War correspondents provide first-hand accounts of military conflict for dissemination to the public. The literature of war correspondents manifests a decidedly western focus. War correspondents originated during the imperial age, when British newspapers sought first-hand accounts of distant continental and colonial wars, and became an institution during major nineteenth- and twentieth-century wars. Newspapers originated the role of war correspondent. The Times of London hired barrister Henry Crabb Robinson to cover Napoleon’s campaign in Spain and later employed William Howard Russell to cover the Crimean and Franco-Prussian wars. Scholarship about conflicts and journalism practices in general focuses disproportionately on western sources.
Origins And Technology
Before the nineteenth century, reports from the front lines depended on accounts from travelers or letters from troops, who were untrained and poorly educated. Accounts of war in newspapers often served simply to promote nationalism. Two factors that influenced the role and function of war correspondents are social and ideological. Social changes, especially those involving technology, shortened the time required to get news from the front lines to the public, and ideological pressures created tension over whether war reports are independent accounts or government propaganda.
Early on, correspondents wrote their reports by hand and transmitted them to newspapers by horse or ship. Sometimes weeks or months passed before the public read about battles. The pattern began to change in the late nineteenth century. During the Mexican– American War, correspondents sent their reports first by steamship to New Orleans, then via telegraph to the east coast or by pony express to the US heartland. War reporting changed again when the US and European networks of telegraph lines expanded. The telegraph sped movement of news reports from the front lines. The number of war correspondents increased during the US Civil War: more than 500 from the north alone covered the early battles in Virginia and Maryland. Although coverage became more immediate, reports were often inaccurate, fabricated, partisan, and incendiary (Knightley 1975), largely because correspondents lacked education and training.
The Atlantic cable laid in 1866 meant that news of war on one continent no longer took weeks to reach readers on another. At first the flow of news was largely one-sided, with the US press depending heavily on foreign reports, especially from Britain. During the last half of the nineteenth century, British war correspondents dominated coverage. Europeans and Americans read news reports of the Crimean and Franco-Prussian wars by William Howard Russell of The Times of London and accounts of the Franco-Prussian, RussoTurkish, and Zulu wars by Archibald Forbes of the London Daily News. During the Spanish–American War, US correspondents dominated, including Richard Harding Davis of the New York Journal and Stephen Crane of the New York World, and the Associated Press emerged as a major source of war news.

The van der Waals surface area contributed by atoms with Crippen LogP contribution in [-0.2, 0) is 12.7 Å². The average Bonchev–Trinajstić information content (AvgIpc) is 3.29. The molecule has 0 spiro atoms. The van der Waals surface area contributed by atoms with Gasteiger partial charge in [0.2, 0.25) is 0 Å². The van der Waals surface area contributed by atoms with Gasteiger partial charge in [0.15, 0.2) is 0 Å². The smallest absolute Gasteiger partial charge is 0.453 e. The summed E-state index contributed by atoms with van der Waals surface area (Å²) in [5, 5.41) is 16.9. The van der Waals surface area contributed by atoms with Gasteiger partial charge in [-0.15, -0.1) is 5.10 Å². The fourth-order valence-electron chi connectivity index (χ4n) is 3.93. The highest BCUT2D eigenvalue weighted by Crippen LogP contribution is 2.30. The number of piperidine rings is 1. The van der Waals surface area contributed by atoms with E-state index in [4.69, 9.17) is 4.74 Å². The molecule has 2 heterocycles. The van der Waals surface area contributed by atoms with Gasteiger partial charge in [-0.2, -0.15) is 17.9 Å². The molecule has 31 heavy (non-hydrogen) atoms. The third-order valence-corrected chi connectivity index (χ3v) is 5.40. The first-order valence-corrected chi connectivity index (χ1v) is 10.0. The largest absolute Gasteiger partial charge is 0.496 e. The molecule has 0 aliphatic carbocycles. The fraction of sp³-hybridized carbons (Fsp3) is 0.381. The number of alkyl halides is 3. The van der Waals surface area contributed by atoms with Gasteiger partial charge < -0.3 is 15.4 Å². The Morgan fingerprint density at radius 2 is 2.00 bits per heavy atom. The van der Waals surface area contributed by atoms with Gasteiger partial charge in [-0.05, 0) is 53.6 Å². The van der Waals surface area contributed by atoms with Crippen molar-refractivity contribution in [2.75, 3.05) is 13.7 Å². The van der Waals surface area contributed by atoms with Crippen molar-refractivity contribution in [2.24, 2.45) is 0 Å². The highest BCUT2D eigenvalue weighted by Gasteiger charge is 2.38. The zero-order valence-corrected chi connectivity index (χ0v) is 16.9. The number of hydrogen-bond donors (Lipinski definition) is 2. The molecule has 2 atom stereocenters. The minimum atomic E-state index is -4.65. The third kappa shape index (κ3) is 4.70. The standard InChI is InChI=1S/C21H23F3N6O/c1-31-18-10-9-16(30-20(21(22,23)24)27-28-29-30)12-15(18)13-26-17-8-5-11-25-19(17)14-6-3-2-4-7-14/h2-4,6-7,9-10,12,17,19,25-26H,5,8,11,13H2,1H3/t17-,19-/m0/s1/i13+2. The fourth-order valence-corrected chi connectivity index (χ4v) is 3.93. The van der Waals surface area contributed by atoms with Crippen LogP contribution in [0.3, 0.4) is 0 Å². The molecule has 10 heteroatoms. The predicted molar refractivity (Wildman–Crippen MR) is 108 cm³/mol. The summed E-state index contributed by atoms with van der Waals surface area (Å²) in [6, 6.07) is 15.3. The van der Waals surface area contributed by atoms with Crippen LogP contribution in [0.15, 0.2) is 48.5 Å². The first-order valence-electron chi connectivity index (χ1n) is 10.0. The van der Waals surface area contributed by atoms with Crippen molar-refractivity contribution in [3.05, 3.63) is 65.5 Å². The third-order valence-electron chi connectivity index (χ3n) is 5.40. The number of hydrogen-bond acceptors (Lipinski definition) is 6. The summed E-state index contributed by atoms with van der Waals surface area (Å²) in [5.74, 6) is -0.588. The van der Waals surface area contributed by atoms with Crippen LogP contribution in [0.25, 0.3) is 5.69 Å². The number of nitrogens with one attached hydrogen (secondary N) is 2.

The sharp rise in literacy and the development of economical printing increased the number of mass circulation newspapers and magazines in the late nineteenth century, enlarging audiences for war news. The expanding audience for news between the US Civil War and World War I produced a golden age for US and European war correspondents (Knightly 1975).
The next significant development was the dissemination of war news over the radio, which spread with mass production of radio receivers following World War I. The first radio networks formed in Great Britain and the United States in the 1920s. By the late 1930s, almost all urban (and a majority of rural) US residents relied on radio as their primary news source. On the eve of the outbreak of World War II in Europe, correspondents in London and Prague could narrate events for a widening audience. Radio remained a primary source of news during the Korean conflict. Following the outbreak of war, radio ratings jumped by more than half.
In the United States, only one in six homes had television when the Korean War began, but nine out of ten had TV sets by 1960, and most had a color TV by mid-decade. The Vietnam War was the first to enter US homes by television (Hallin 1989). The color film and video images were graphic and powerful (Allan & Zelizer 2004), but not live, because television news divisions had to transport film canisters from the front. Television war reporting shifted the structure of news reports from thematic frames, which include background and context, to episodic frames, which communicate stories in piecemeal fashion without context (Iyengar 1991).